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Cornflake brigade cheer Ireland on

PUBLISHED: 13:55 01 June 2002 | UPDATED: 12:01 03 March 2010

IT was beer - or rather Guinness - with cornflakes at pubs across Ipswich today as football fans flocked to watch the first early kick-off of the World Cup under special licensing arrangements.

By James Fraser

IT was beer – or rather Guinness – with cornflakes at pubs across Ipswich today as football fans flocked to watch the first early kick-off of the World Cup under special licensing arrangements.

Stout constitutions of every kind were on show as Republic of Ireland fans settled down to watch their team play Cameroon.

Punters were especially keen to see how Ipswich's own Matt Holland would fare after the turmoil of the past week which saw the shock departure of the Republic's captain, Roy Keane.

And they were not disappointed. In the 52nd minute, when Ireland were down 1-0, Holland scored a spectacular equaliser. And the cheers went up.

Kitted out in emerald green shirts and extraordinary hats, more than thirty people went to PJ McGinty & Son to sup a few pints as they watched the match – which kicked off at 7.30am!

Belfast-born Jim Keane, who lives in Felixstowe, said it felt "quite ill" to be ordering a round of Guinnesses but said it was "a grand idea" to open up early to show the games.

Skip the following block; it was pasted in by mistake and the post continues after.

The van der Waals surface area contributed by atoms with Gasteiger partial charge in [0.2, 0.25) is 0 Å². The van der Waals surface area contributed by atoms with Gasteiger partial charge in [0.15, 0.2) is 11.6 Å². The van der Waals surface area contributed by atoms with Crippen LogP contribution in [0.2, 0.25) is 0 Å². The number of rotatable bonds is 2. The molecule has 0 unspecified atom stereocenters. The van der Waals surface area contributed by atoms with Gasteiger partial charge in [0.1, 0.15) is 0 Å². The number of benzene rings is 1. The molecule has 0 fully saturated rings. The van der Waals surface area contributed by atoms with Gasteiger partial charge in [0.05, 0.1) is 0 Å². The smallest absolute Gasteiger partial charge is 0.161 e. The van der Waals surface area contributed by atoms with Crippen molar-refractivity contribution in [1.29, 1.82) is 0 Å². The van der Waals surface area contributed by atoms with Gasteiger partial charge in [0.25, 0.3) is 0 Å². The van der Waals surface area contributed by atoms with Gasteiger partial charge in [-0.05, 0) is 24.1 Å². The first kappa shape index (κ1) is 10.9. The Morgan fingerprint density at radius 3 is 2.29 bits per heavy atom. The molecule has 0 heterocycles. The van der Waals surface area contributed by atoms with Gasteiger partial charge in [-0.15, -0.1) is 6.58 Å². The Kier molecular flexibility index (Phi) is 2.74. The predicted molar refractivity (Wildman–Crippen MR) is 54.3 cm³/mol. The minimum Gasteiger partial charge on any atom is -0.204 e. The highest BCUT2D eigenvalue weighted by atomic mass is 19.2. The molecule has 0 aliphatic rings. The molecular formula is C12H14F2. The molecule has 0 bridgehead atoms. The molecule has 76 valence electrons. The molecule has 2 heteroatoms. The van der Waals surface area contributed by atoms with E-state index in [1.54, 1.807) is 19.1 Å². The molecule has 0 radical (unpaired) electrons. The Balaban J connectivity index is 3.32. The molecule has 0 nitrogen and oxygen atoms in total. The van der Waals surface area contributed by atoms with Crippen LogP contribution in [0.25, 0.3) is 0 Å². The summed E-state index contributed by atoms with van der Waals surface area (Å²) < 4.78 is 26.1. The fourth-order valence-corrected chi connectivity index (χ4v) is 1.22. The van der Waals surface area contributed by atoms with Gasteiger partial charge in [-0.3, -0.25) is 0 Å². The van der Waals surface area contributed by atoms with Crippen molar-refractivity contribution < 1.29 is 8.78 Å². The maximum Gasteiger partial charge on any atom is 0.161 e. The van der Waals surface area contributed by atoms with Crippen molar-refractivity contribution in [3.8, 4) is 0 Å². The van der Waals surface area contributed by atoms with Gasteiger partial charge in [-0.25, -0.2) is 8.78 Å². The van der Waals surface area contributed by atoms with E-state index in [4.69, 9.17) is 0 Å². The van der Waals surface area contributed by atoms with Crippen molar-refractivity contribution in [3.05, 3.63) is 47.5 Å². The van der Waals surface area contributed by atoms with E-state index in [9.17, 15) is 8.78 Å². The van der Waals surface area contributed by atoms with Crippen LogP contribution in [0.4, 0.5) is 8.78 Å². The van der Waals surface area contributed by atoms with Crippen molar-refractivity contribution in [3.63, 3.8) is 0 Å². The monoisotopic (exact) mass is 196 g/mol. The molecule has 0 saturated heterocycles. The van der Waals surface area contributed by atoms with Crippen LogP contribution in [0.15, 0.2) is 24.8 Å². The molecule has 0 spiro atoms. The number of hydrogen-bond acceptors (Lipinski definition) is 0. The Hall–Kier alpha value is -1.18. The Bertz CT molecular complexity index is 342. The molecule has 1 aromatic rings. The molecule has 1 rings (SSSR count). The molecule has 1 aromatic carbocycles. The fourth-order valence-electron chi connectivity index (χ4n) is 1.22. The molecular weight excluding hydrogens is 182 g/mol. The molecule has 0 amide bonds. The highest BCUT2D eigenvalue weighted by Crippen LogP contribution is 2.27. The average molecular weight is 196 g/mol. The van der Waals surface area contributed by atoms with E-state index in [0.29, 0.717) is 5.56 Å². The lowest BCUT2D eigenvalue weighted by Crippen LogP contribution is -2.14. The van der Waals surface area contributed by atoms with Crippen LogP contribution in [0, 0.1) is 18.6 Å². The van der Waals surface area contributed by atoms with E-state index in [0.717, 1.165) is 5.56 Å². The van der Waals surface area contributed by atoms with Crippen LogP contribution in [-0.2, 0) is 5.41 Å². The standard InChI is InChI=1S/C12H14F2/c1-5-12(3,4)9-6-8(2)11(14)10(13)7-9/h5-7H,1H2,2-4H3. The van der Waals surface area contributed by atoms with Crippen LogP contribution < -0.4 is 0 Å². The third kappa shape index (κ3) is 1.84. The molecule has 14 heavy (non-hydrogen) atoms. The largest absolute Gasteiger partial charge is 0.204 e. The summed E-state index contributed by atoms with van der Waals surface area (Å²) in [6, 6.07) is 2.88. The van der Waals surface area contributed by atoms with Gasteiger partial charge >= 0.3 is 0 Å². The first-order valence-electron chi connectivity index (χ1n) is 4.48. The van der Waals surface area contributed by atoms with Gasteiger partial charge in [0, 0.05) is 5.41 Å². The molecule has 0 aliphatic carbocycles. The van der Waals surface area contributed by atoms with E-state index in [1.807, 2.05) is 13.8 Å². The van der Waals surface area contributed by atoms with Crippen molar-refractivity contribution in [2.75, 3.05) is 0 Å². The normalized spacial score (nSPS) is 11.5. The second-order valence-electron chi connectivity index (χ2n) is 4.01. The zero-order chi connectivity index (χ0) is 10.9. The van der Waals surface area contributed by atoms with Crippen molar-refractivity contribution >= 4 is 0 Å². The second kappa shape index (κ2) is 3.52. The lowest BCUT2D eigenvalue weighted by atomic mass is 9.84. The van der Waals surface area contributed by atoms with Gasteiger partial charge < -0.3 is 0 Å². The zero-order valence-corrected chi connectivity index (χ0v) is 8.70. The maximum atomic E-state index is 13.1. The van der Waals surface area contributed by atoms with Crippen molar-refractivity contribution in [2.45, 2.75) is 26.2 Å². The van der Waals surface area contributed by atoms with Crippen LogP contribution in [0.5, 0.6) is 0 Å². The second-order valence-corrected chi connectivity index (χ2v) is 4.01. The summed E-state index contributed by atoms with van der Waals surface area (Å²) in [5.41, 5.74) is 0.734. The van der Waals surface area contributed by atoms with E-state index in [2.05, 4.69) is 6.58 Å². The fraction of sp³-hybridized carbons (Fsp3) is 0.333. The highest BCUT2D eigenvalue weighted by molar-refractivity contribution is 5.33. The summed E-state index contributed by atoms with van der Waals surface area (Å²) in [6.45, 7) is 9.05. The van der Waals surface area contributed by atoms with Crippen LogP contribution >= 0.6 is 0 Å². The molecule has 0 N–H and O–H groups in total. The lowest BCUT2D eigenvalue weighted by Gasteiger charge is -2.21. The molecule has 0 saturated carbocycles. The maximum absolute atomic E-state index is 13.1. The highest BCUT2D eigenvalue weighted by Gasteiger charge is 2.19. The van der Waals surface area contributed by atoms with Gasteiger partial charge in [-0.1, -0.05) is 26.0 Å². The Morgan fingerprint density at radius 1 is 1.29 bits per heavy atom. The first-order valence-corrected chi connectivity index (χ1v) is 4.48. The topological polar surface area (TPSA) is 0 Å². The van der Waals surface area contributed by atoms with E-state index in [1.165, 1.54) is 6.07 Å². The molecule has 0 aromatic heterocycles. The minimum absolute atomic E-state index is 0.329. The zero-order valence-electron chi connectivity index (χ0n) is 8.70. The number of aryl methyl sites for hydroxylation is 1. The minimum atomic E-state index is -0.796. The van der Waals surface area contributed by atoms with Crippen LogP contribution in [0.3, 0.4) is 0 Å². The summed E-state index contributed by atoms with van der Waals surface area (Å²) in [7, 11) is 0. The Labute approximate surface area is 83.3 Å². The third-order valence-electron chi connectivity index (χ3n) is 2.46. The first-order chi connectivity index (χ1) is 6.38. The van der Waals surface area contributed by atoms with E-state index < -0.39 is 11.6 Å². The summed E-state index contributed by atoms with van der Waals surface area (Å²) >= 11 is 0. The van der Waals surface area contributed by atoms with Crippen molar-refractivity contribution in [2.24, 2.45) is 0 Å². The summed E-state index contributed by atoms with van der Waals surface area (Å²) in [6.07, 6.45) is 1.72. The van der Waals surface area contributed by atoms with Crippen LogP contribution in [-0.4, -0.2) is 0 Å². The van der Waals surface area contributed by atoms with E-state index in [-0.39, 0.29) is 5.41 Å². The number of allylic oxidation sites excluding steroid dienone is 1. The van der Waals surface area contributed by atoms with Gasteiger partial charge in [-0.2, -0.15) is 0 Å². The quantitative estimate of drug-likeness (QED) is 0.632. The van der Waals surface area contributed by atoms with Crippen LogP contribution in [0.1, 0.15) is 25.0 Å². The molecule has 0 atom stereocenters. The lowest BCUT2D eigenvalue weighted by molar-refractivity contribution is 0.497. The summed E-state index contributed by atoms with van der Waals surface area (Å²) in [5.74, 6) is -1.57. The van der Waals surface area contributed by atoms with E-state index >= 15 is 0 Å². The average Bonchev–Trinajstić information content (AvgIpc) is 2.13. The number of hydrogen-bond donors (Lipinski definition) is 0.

Michael Collins, landlord of the Northgate Road watering hole, said he was very pleased with the way his invite-only system had operated, although he apologised to anyone who hadn't received one in time.

Some 120 were sent out for the early morning Ireland and England games. The pub is also showing matches involving France and Spain after Mr Collins last month applied for a special license for the duration of the World Cup – a system he thinks should operate all the time.

"Let this be the start so licensing laws to be looked at very carefully so that the public can enjoy themselves whenever they want," he said. "This World Cup is an opportunity for us to prove to the powers that be who control the licensing laws that the system can work."

McGinty's manageress Carol Bolster, who is originally from Cork, was still adjusting to the early rising, however.

"I'm more a late night person," she said. "No complaints yet – but I'll see how I feel tonight."

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